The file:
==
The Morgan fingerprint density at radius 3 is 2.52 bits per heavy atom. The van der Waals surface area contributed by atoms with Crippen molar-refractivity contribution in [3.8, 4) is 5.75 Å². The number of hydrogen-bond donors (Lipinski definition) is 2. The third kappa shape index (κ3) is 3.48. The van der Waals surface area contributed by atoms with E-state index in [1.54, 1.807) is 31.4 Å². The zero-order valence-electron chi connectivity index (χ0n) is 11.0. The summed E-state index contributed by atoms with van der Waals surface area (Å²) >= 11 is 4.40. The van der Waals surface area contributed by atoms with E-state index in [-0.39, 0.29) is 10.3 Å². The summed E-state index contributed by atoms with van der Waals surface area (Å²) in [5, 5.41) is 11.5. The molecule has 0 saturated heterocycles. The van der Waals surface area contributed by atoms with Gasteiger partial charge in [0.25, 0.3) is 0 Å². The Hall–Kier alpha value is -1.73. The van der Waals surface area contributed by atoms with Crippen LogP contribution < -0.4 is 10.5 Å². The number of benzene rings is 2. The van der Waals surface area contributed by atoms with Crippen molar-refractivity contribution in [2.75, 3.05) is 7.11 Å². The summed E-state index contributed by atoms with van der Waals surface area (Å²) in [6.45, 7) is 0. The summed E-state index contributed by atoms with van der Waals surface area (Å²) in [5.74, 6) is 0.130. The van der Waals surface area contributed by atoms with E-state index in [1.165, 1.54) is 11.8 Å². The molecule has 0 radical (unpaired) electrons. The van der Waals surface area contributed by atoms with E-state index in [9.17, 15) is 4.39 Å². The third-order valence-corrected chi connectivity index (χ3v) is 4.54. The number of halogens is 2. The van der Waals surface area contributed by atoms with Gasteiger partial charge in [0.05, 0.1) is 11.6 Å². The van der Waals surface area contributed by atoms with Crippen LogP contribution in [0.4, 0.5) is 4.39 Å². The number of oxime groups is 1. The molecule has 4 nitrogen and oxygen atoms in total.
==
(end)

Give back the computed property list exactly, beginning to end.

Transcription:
The Morgan fingerprint density at radius 3 is 2.52 bits per heavy atom. The van der Waals surface area contributed by atoms with Crippen molar-refractivity contribution in [3.8, 4) is 5.75 Å². The number of hydrogen-bond donors (Lipinski definition) is 2. The third kappa shape index (κ3) is 3.48. The van der Waals surface area contributed by atoms with E-state index in [1.54, 1.807) is 31.4 Å². The zero-order valence-electron chi connectivity index (χ0n) is 11.0. The summed E-state index contributed by atoms with van der Waals surface area (Å²) >= 11 is 4.40. The van der Waals surface area contributed by atoms with E-state index in [-0.39, 0.29) is 10.3 Å². The summed E-state index contributed by atoms with van der Waals surface area (Å²) in [5, 5.41) is 11.5. The molecule has 0 saturated heterocycles. The van der Waals surface area contributed by atoms with Gasteiger partial charge in [0.25, 0.3) is 0 Å². The Hall–Kier alpha value is -1.73. The van der Waals surface area contributed by atoms with Crippen LogP contribution < -0.4 is 10.5 Å². The number of benzene rings is 2. The van der Waals surface area contributed by atoms with Crippen molar-refractivity contribution in [2.75, 3.05) is 7.11 Å². The summed E-state index contributed by atoms with van der Waals surface area (Å²) in [6.45, 7) is 0. The summed E-state index contributed by atoms with van der Waals surface area (Å²) in [5.74, 6) is 0.130. The van der Waals surface area contributed by atoms with E-state index in [1.165, 1.54) is 11.8 Å². The molecule has 0 radical (unpaired) electrons. The van der Waals surface area contributed by atoms with E-state index in [9.17, 15) is 4.39 Å². The third-order valence-corrected chi connectivity index (χ3v) is 4.54. The number of halogens is 2. The van der Waals surface area contributed by atoms with Gasteiger partial charge in [0.05, 0.1) is 11.6 Å². The van der Waals surface area contributed by atoms with Crippen LogP contribution in [0.4, 0.5) is 4.39 Å². The number of oxime groups is 1. The molecule has 4 nitrogen and oxygen atoms in total.